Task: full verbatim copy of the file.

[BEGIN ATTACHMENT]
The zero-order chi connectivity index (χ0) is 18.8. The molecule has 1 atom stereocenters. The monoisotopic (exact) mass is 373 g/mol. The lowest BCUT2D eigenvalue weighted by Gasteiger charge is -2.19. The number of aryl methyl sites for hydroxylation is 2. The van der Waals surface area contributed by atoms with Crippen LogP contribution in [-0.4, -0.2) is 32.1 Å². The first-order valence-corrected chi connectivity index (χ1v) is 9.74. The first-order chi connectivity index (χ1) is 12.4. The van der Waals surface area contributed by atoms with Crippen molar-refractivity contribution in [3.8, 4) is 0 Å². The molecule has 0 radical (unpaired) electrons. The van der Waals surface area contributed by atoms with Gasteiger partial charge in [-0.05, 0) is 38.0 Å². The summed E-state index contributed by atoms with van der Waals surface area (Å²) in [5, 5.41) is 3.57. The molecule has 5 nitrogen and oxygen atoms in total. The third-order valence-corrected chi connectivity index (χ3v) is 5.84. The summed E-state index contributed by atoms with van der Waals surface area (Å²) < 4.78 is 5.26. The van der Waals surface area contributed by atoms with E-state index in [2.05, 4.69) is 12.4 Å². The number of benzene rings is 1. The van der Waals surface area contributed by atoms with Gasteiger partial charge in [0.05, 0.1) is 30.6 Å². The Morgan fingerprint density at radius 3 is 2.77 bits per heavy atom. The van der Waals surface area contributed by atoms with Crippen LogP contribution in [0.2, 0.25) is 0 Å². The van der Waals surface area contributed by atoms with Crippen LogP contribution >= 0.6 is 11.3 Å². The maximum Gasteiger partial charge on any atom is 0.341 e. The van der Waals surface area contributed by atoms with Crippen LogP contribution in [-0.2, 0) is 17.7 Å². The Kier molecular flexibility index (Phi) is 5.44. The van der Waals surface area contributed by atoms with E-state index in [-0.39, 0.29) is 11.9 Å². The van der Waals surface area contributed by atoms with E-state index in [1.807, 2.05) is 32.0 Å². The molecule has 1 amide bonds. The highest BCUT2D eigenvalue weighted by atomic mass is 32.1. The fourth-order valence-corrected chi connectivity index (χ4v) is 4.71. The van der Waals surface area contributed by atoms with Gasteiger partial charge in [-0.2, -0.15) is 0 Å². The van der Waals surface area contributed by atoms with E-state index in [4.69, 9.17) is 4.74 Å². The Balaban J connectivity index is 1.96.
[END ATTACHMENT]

The zero-order chi connectivity index (χ0) is 18.8. The molecule has 1 atom stereocenters. The monoisotopic (exact) mass is 373 g/mol. The lowest BCUT2D eigenvalue weighted by Gasteiger charge is -2.19. The number of aryl methyl sites for hydroxylation is 2. The van der Waals surface area contributed by atoms with Crippen LogP contribution in [-0.4, -0.2) is 32.1 Å². The first-order valence-corrected chi connectivity index (χ1v) is 9.74. The first-order chi connectivity index (χ1) is 12.4. The van der Waals surface area contributed by atoms with Crippen molar-refractivity contribution in [3.8, 4) is 0 Å². The molecule has 0 radical (unpaired) electrons. The van der Waals surface area contributed by atoms with Gasteiger partial charge in [-0.05, 0) is 38.0 Å². The summed E-state index contributed by atoms with van der Waals surface area (Å²) in [5, 5.41) is 3.57. The molecule has 5 nitrogen and oxygen atoms in total. The third-order valence-corrected chi connectivity index (χ3v) is 5.84. The summed E-state index contributed by atoms with van der Waals surface area (Å²) < 4.78 is 5.26. The van der Waals surface area contributed by atoms with E-state index in [2.05, 4.69) is 12.4 Å². The number of benzene rings is 1. The van der Waals surface area contributed by atoms with Gasteiger partial charge in [0.05, 0.1) is 30.6 Å². The Morgan fingerprint density at radius 3 is 2.77 bits per heavy atom. The van der Waals surface area contributed by atoms with Crippen LogP contribution in [0.2, 0.25) is 0 Å². The van der Waals surface area contributed by atoms with Crippen LogP contribution >= 0.6 is 11.3 Å². The maximum Gasteiger partial charge on any atom is 0.341 e. The van der Waals surface area contributed by atoms with Crippen LogP contribution in [-0.2, 0) is 17.7 Å². The Kier molecular flexibility index (Phi) is 5.44. The van der Waals surface area contributed by atoms with E-state index in [-0.39, 0.29) is 11.9 Å². The van der Waals surface area contributed by atoms with E-state index in [1.807, 2.05) is 32.0 Å². The molecule has 1 amide bonds. The highest BCUT2D eigenvalue weighted by atomic mass is 32.1. The fourth-order valence-corrected chi connectivity index (χ4v) is 4.71. The van der Waals surface area contributed by atoms with Gasteiger partial charge in [-0.2, -0.15) is 0 Å². The van der Waals surface area contributed by atoms with E-state index in [4.69, 9.17) is 4.74 Å². The Balaban J connectivity index is 1.96.